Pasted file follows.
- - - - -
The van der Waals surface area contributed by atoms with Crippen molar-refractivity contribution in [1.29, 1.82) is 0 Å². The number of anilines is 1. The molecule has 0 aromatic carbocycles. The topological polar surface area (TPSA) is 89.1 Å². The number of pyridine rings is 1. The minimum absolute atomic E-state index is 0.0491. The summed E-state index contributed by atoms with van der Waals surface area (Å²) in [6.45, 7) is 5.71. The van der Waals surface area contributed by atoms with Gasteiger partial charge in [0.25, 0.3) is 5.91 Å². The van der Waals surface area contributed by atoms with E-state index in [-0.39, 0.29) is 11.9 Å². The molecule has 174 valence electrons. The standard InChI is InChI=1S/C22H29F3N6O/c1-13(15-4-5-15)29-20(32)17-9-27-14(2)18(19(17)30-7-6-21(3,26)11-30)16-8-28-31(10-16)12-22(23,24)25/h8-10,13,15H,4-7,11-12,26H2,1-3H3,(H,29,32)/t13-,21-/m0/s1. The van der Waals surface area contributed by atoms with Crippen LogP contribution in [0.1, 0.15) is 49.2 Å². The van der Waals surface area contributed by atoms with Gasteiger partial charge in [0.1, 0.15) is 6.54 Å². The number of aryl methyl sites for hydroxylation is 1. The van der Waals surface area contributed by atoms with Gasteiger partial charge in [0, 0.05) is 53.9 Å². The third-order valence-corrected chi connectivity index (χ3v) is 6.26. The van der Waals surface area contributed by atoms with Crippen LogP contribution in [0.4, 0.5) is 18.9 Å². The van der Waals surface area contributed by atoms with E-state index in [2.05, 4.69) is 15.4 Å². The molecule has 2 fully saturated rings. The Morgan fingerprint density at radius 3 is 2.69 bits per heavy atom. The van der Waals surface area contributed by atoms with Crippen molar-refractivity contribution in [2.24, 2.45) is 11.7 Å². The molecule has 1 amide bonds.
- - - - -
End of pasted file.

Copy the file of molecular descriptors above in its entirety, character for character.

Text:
The van der Waals surface area contributed by atoms with Crippen molar-refractivity contribution in [1.29, 1.82) is 0 Å². The number of anilines is 1. The molecule has 0 aromatic carbocycles. The topological polar surface area (TPSA) is 89.1 Å². The number of pyridine rings is 1. The minimum absolute atomic E-state index is 0.0491. The summed E-state index contributed by atoms with van der Waals surface area (Å²) in [6.45, 7) is 5.71. The van der Waals surface area contributed by atoms with Gasteiger partial charge in [0.25, 0.3) is 5.91 Å². The van der Waals surface area contributed by atoms with E-state index in [-0.39, 0.29) is 11.9 Å². The molecule has 174 valence electrons. The standard InChI is InChI=1S/C22H29F3N6O/c1-13(15-4-5-15)29-20(32)17-9-27-14(2)18(19(17)30-7-6-21(3,26)11-30)16-8-28-31(10-16)12-22(23,24)25/h8-10,13,15H,4-7,11-12,26H2,1-3H3,(H,29,32)/t13-,21-/m0/s1. The van der Waals surface area contributed by atoms with Crippen LogP contribution in [0.1, 0.15) is 49.2 Å². The van der Waals surface area contributed by atoms with Gasteiger partial charge in [0.1, 0.15) is 6.54 Å². The number of aryl methyl sites for hydroxylation is 1. The van der Waals surface area contributed by atoms with Gasteiger partial charge in [0, 0.05) is 53.9 Å². The third-order valence-corrected chi connectivity index (χ3v) is 6.26. The van der Waals surface area contributed by atoms with Crippen LogP contribution in [0.4, 0.5) is 18.9 Å². The van der Waals surface area contributed by atoms with E-state index in [2.05, 4.69) is 15.4 Å². The molecule has 2 fully saturated rings. The Morgan fingerprint density at radius 3 is 2.69 bits per heavy atom. The van der Waals surface area contributed by atoms with Crippen molar-refractivity contribution in [2.24, 2.45) is 11.7 Å². The molecule has 1 amide bonds.